‘Columbus’ savours the fine architecture of buildings and relationships alike

An older man and a younger woman are drawn together against a modernist Midwestern skyline in this towering debut

Columbus takes its name from the city in Indiana. Among the many things this debut drama is concerned with are the modernist buildings that have made Columbus a magnet for design aficionados: this small Midwestern conurbation is host to pioneering buildings by masters of post-war modernism like Eero Saarinen and Harry Weese.

From the opening scene, the movie revels in this architecture. A middle-aged woman follows an older gentleman through a series of interiors – spaces of poised, harmonious geometry impeccably filmed by a stationary camera. We find out a little more about this couple as the film progresses, but for now they are subsumed to a far grander design. Less characters in a fiction, they’re more like figures about to be enfolded into the thick pages of an upscale architecture magazine.

These opening moments sounded a note of alarm for me: this reverential approach to beautiful buildings can be a little airless, the cinematic equivalent of a glossy coffee-table book. Columbus looks good, there’s no question about that. Director Kogonada – as he styles himself – and his cinematographer Elisha Christian’s visuals are ravishing. But what leaves a more lasting impression are the intimate, fragile and altogether human dramas unfurling against the concrete structures that Kogonada films so lovingly.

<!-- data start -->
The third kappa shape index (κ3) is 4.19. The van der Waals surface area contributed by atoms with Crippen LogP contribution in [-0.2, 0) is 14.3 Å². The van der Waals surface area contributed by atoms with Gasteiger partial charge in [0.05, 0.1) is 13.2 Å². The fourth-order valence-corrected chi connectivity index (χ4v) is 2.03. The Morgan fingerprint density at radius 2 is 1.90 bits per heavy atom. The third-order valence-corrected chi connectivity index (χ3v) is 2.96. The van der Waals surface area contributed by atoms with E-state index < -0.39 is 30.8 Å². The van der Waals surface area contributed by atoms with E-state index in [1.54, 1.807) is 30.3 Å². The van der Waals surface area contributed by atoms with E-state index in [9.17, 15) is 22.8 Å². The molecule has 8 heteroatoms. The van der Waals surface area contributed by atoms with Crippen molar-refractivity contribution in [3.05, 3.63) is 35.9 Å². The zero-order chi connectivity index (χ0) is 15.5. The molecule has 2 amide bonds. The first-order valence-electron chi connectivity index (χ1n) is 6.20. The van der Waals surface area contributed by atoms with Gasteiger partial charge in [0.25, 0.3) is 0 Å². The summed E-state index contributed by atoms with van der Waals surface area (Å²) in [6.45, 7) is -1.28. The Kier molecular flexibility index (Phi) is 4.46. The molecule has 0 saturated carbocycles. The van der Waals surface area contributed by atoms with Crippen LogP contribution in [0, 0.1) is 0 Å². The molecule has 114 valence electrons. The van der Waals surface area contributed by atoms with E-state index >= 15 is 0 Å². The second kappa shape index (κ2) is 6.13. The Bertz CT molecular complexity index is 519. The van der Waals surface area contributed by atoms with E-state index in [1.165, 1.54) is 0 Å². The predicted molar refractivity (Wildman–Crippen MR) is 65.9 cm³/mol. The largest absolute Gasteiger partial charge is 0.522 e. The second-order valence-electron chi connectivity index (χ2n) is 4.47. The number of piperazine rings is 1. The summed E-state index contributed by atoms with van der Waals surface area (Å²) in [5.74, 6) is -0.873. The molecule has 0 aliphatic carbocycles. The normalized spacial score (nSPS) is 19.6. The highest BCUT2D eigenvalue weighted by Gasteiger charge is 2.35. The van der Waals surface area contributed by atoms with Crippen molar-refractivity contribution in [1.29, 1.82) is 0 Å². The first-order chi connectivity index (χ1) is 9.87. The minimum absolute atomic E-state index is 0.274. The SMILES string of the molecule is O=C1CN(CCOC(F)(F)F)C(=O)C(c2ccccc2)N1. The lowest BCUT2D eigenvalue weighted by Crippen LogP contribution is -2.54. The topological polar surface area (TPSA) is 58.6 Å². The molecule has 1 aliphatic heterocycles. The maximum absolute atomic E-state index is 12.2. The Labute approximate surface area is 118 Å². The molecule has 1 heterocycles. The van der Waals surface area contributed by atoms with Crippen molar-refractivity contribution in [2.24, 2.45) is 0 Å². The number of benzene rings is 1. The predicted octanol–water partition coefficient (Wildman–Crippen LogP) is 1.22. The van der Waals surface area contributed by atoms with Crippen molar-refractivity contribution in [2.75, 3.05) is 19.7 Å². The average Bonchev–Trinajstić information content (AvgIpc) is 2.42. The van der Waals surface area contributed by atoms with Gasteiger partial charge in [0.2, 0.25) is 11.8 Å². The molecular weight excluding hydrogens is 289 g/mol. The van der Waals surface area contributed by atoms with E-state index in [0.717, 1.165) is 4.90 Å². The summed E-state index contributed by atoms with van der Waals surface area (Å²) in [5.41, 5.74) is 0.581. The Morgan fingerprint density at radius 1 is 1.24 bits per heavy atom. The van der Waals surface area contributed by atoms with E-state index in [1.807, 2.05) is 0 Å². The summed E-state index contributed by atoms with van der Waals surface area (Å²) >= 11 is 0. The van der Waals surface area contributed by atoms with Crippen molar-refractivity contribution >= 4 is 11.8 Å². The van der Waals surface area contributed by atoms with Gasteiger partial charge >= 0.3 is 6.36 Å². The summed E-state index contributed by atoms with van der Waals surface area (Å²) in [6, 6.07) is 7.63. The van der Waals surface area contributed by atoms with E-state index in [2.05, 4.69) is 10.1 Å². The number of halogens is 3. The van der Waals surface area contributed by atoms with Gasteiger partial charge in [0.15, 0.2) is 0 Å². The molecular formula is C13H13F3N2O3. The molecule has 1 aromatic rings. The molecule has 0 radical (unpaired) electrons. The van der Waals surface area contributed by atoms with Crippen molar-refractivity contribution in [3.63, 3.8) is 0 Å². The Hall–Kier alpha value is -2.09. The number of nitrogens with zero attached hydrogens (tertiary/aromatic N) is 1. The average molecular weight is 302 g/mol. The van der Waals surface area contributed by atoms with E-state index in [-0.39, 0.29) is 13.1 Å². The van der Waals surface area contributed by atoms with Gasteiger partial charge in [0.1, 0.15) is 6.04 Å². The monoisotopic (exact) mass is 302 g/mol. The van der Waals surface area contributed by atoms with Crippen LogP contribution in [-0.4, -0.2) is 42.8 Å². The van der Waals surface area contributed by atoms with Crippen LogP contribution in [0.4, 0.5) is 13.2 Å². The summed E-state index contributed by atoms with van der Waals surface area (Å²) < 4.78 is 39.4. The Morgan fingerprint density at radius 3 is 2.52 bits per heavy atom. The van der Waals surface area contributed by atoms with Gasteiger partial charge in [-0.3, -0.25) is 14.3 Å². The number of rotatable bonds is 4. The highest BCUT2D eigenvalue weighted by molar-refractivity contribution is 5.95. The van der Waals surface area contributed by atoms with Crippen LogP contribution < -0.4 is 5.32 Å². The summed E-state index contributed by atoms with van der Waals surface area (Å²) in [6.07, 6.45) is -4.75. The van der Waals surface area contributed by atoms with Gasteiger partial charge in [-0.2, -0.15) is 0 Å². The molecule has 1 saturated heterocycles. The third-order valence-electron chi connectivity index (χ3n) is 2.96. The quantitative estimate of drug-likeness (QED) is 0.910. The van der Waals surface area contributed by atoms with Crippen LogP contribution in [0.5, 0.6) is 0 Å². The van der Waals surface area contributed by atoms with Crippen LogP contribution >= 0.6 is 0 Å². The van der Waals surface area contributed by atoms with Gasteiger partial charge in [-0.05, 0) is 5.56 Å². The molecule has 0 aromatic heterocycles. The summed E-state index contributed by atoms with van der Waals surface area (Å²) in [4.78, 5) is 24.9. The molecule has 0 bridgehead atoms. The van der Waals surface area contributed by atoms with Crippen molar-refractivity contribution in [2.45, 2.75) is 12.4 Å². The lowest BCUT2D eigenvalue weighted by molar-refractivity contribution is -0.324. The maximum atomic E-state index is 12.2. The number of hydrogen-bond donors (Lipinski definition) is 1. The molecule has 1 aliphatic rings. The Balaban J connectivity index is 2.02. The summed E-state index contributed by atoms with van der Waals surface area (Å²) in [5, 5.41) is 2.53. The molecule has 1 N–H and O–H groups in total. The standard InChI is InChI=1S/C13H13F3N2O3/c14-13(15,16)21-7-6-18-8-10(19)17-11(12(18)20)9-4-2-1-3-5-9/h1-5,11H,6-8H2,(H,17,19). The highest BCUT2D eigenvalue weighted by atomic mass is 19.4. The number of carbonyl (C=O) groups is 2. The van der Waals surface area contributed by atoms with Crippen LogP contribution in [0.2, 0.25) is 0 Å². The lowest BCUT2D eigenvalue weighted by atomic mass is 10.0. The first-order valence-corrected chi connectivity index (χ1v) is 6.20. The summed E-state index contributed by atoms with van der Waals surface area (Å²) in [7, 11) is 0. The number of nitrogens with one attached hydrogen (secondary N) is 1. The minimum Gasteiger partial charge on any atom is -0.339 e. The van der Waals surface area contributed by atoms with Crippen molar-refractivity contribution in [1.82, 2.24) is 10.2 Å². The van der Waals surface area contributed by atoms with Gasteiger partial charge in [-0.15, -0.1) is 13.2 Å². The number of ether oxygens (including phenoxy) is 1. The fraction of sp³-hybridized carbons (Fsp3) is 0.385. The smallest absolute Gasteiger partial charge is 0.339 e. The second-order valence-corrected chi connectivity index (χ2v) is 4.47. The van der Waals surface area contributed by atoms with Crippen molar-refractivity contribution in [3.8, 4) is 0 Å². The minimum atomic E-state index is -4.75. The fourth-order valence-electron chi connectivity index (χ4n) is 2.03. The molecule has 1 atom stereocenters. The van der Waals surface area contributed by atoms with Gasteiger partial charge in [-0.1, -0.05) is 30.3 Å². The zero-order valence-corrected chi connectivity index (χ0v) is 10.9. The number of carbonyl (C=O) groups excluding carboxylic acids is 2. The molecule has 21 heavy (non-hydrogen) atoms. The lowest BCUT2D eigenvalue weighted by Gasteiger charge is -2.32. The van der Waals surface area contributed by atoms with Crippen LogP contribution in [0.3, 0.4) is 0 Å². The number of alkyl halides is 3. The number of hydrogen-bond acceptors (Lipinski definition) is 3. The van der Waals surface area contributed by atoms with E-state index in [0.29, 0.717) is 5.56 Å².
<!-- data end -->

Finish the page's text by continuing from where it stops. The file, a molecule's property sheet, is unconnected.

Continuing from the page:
The couple glimpsed in the opening scene are an elderly architecture professor, originally from Korea, and his American colleague Eleanor (Parker Posey). The professor collapses suddenly and thereafter is confined to a hospital, too gravely ill to travel.

This medical crisis prompt the arrival of his adult son Jin from his home in Korea. Jin (John Cho) gives little away, but it’s clear from an awkward drink he has with Eleanor that relations with his ailing father are strained. With Eleanor (for whom Jin has nursed a crush since teenage years) Jin is left alone in the serene splendour of a city-centre guest house, waiting for his father’s condition to deteriorate.

Discussing the exquisite built environment that surrounds them, Jin and Casey go on long walks and grow close

Across town we’re introduced to Casey (Hayley Lu Richardson). This young woman is working in a library, pursued by the sweetly nerdish Gabriel (Rory Culkin) – and shyly flattered by his advances. Casey is whip smart and has a voracious appreciation for the modernist masterpieces in her midst, but she has shelved plans to go to college to look after her mother, a former meth addict.

Jin and Casey are both a little adrift; and both are troubled, in different ways, by the responsibility of caring for a vulnerable parent. Perhaps this is what draws the two together following a brief encounter over a shared cigarette. Perhaps, but then what’s so absorbing about this delicate two-hander is the beautifully understated way that Kogonada allows the relationship between this young woman and older man to play out.

Discussing the exquisite built environment that surrounds them, Jin and Casey go on long walks and grow close. It’s a portrait of an unlikely friendship changing in increments. Guarded, a little cynical even, Jin is beguiled by Casey’s youthful openness. Cho gives a wonderfully nuanced performance, but even better is Richardson as Casey, who chronicles the transition from youth into adulthood with piercing, melancholy soulfulness.

This is a quiet but tremendously accomplished debut that owes a lot to the magisterial subtlety of Japanese director Yasujirô Ozu.

Kogonada, by the way, is a former film critic and the prolific author of short documentaries about cinema history (many of which celebrate movies that have influenced this debut feature). There’s a good range of these video essays online – and I’d recommend them as a taster for Columbus.

Columbus is in cinemas from October 5